Feb 1, 2013

Why I am Opposed to Whole Wheat Challa

Let me say from the outset, if someone needs to eat whole wheat or spelt challa for medical reasons, I am not addressing that.  I am talking about those who feel virtuous serving a healthier challa made out of whole wheat rather than white flour. 

In the Beis Ha'Mikdash, solles was fine flour that had the coarser, darker flour sifted away.  The gentiles in Europe knew that although they always ate black bread, and so did the Jews, on the Sabbath, Jews ate bread made out of white flour.  Black bread was for the lower classes and white bread was for the wealthy. 

Challa made out of white flour was a way of honoring the Shabbos and it wasn't only in Eastern Europe.  There was no challa in Syria, says Victoria Dwek, food columnist.  "Whole wheat pita was eaten during the week, and white pita on Shabbat."

The Shabbos zemiros refers to meat and fish v'chol matamim - all delicacies.  There is no mitzva to make ourselves ill, but there is a mitzva to honor the Shabbos with culinary delights.  The food doesn't have to be dripping with oil and full of sugar, but it needs to be special.  There should be foods that we don't eat during the week, but save for Shabbos.  Shabbos is a time for holy indulgence, l'kavod Shabbos kodesh.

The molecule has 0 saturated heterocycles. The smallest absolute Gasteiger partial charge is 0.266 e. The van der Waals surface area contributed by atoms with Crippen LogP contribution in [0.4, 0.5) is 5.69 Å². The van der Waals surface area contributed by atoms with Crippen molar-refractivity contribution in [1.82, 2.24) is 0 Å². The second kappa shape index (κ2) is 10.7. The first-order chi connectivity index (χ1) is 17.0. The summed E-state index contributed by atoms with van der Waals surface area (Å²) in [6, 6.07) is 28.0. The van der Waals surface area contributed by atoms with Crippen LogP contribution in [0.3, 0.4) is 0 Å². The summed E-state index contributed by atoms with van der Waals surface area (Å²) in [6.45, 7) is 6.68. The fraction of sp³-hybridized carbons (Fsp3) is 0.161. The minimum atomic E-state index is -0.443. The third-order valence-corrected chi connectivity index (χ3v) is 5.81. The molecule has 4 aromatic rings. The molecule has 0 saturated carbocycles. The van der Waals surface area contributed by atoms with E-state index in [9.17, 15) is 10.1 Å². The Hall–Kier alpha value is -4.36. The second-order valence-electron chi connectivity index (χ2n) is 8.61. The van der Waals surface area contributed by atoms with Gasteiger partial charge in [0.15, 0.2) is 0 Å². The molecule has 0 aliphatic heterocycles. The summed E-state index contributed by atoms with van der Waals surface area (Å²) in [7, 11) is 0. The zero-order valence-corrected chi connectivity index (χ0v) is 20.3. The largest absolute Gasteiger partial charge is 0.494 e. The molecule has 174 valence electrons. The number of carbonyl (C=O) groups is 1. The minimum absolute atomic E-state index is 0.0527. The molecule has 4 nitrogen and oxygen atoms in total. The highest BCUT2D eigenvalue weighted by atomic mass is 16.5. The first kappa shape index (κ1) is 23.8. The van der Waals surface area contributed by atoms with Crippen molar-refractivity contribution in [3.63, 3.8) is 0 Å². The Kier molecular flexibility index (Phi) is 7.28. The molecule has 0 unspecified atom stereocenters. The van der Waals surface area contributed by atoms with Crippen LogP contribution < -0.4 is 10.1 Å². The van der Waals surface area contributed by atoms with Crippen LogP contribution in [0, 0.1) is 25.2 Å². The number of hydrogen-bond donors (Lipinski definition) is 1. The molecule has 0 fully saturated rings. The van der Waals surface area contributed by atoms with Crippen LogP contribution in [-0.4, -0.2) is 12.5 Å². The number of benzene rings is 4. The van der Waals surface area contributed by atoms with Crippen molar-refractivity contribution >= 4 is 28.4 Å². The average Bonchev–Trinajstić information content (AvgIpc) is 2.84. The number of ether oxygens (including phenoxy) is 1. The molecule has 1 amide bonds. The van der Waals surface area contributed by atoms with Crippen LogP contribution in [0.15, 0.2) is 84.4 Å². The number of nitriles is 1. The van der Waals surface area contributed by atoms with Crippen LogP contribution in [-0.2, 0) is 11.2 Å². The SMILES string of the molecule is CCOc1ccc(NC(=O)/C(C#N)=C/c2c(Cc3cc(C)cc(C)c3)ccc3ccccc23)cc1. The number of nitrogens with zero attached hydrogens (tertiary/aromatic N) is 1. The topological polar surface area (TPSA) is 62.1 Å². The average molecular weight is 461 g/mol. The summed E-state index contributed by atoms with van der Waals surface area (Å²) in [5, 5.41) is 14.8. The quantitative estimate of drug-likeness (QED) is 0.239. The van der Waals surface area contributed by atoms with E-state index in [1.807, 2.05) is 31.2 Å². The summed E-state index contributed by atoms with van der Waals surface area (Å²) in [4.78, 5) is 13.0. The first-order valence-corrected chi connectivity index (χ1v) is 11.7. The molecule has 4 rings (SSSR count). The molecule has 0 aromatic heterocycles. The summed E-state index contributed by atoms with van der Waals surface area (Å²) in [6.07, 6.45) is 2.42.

1. I actually like whole wheat better.

  2. I eat whole wheat bread every day. When I've eaten whole wheat challa, it tasted like what I eat every day, it wasn't special.

  3. In my case, someone gives me a year's supply of whole wheat matza every year. I eat a piece of that matza every week day but don't eat bread because all of that matza would go to waste. I save money because I don't have to buy bread but on Shabbos we eat challah. My husband likes white challah and I like whole wheat. Between Purim and Pesach, however, I get some rye bread so any kind of challah is different than what I eat during the week.